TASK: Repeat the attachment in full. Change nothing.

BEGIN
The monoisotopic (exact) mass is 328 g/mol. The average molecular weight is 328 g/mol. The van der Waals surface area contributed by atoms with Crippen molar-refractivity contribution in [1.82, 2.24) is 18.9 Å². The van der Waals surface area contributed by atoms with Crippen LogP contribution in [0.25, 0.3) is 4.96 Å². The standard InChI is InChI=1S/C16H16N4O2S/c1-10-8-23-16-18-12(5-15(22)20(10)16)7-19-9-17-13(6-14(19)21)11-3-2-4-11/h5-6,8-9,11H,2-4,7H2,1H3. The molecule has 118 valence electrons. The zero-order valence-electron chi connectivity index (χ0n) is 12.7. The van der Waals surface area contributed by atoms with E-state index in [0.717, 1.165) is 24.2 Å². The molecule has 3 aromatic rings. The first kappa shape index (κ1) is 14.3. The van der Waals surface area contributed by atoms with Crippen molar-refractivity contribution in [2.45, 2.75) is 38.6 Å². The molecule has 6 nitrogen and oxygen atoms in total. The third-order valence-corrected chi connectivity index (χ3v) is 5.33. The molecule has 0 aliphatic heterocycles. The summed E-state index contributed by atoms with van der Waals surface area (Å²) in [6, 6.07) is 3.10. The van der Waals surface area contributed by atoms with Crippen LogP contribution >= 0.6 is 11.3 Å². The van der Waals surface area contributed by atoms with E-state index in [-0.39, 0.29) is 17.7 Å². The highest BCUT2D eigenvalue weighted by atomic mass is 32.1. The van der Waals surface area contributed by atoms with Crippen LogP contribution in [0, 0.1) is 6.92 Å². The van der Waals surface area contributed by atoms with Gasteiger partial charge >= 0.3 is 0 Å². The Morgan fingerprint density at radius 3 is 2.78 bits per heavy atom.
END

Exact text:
The monoisotopic (exact) mass is 328 g/mol. The average molecular weight is 328 g/mol. The van der Waals surface area contributed by atoms with Crippen molar-refractivity contribution in [1.82, 2.24) is 18.9 Å². The van der Waals surface area contributed by atoms with Crippen LogP contribution in [0.25, 0.3) is 4.96 Å². The standard InChI is InChI=1S/C16H16N4O2S/c1-10-8-23-16-18-12(5-15(22)20(10)16)7-19-9-17-13(6-14(19)21)11-3-2-4-11/h5-6,8-9,11H,2-4,7H2,1H3. The molecule has 118 valence electrons. The zero-order valence-electron chi connectivity index (χ0n) is 12.7. The van der Waals surface area contributed by atoms with E-state index in [0.717, 1.165) is 24.2 Å². The molecule has 3 aromatic rings. The first kappa shape index (κ1) is 14.3. The van der Waals surface area contributed by atoms with Crippen molar-refractivity contribution in [2.45, 2.75) is 38.6 Å². The molecule has 6 nitrogen and oxygen atoms in total. The third-order valence-corrected chi connectivity index (χ3v) is 5.33. The molecule has 0 aliphatic heterocycles. The summed E-state index contributed by atoms with van der Waals surface area (Å²) in [6, 6.07) is 3.10. The van der Waals surface area contributed by atoms with Crippen LogP contribution >= 0.6 is 11.3 Å². The van der Waals surface area contributed by atoms with E-state index in [-0.39, 0.29) is 17.7 Å². The highest BCUT2D eigenvalue weighted by atomic mass is 32.1. The van der Waals surface area contributed by atoms with Crippen LogP contribution in [0, 0.1) is 6.92 Å². The van der Waals surface area contributed by atoms with Gasteiger partial charge >= 0.3 is 0 Å². The Morgan fingerprint density at radius 3 is 2.78 bits per heavy atom.